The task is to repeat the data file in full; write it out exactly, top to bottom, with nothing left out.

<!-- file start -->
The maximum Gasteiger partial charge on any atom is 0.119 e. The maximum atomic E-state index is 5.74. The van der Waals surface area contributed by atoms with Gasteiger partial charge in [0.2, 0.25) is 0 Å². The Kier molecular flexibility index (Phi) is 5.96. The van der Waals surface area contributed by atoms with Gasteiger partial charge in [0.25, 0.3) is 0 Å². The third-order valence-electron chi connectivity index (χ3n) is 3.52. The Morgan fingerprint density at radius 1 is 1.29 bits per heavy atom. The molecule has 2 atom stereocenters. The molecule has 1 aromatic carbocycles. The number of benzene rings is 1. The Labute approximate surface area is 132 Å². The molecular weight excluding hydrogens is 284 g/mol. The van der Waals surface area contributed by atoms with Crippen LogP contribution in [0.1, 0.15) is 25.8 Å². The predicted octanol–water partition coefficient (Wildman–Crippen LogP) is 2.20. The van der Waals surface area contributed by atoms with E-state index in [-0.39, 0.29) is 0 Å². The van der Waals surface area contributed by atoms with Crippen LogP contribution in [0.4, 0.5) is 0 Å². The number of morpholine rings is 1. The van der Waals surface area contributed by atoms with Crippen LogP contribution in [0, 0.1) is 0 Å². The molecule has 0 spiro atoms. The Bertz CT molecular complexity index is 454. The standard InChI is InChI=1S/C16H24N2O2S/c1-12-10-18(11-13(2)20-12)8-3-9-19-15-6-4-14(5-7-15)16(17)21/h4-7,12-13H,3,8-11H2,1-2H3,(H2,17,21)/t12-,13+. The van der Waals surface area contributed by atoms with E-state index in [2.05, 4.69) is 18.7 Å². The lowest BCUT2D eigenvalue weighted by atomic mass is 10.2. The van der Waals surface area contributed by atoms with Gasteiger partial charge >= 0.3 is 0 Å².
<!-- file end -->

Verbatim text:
The maximum Gasteiger partial charge on any atom is 0.119 e. The maximum atomic E-state index is 5.74. The van der Waals surface area contributed by atoms with Gasteiger partial charge in [0.2, 0.25) is 0 Å². The Kier molecular flexibility index (Phi) is 5.96. The van der Waals surface area contributed by atoms with Gasteiger partial charge in [0.25, 0.3) is 0 Å². The third-order valence-electron chi connectivity index (χ3n) is 3.52. The Morgan fingerprint density at radius 1 is 1.29 bits per heavy atom. The molecule has 2 atom stereocenters. The molecule has 1 aromatic carbocycles. The number of benzene rings is 1. The Labute approximate surface area is 132 Å². The molecular weight excluding hydrogens is 284 g/mol. The van der Waals surface area contributed by atoms with Crippen LogP contribution in [0.1, 0.15) is 25.8 Å². The predicted octanol–water partition coefficient (Wildman–Crippen LogP) is 2.20. The van der Waals surface area contributed by atoms with E-state index in [-0.39, 0.29) is 0 Å². The van der Waals surface area contributed by atoms with Crippen LogP contribution in [0.4, 0.5) is 0 Å². The number of morpholine rings is 1. The van der Waals surface area contributed by atoms with Crippen LogP contribution in [0, 0.1) is 0 Å². The molecule has 0 spiro atoms. The Bertz CT molecular complexity index is 454. The standard InChI is InChI=1S/C16H24N2O2S/c1-12-10-18(11-13(2)20-12)8-3-9-19-15-6-4-14(5-7-15)16(17)21/h4-7,12-13H,3,8-11H2,1-2H3,(H2,17,21)/t12-,13+. The van der Waals surface area contributed by atoms with E-state index in [2.05, 4.69) is 18.7 Å². The lowest BCUT2D eigenvalue weighted by atomic mass is 10.2. The van der Waals surface area contributed by atoms with Gasteiger partial charge >= 0.3 is 0 Å².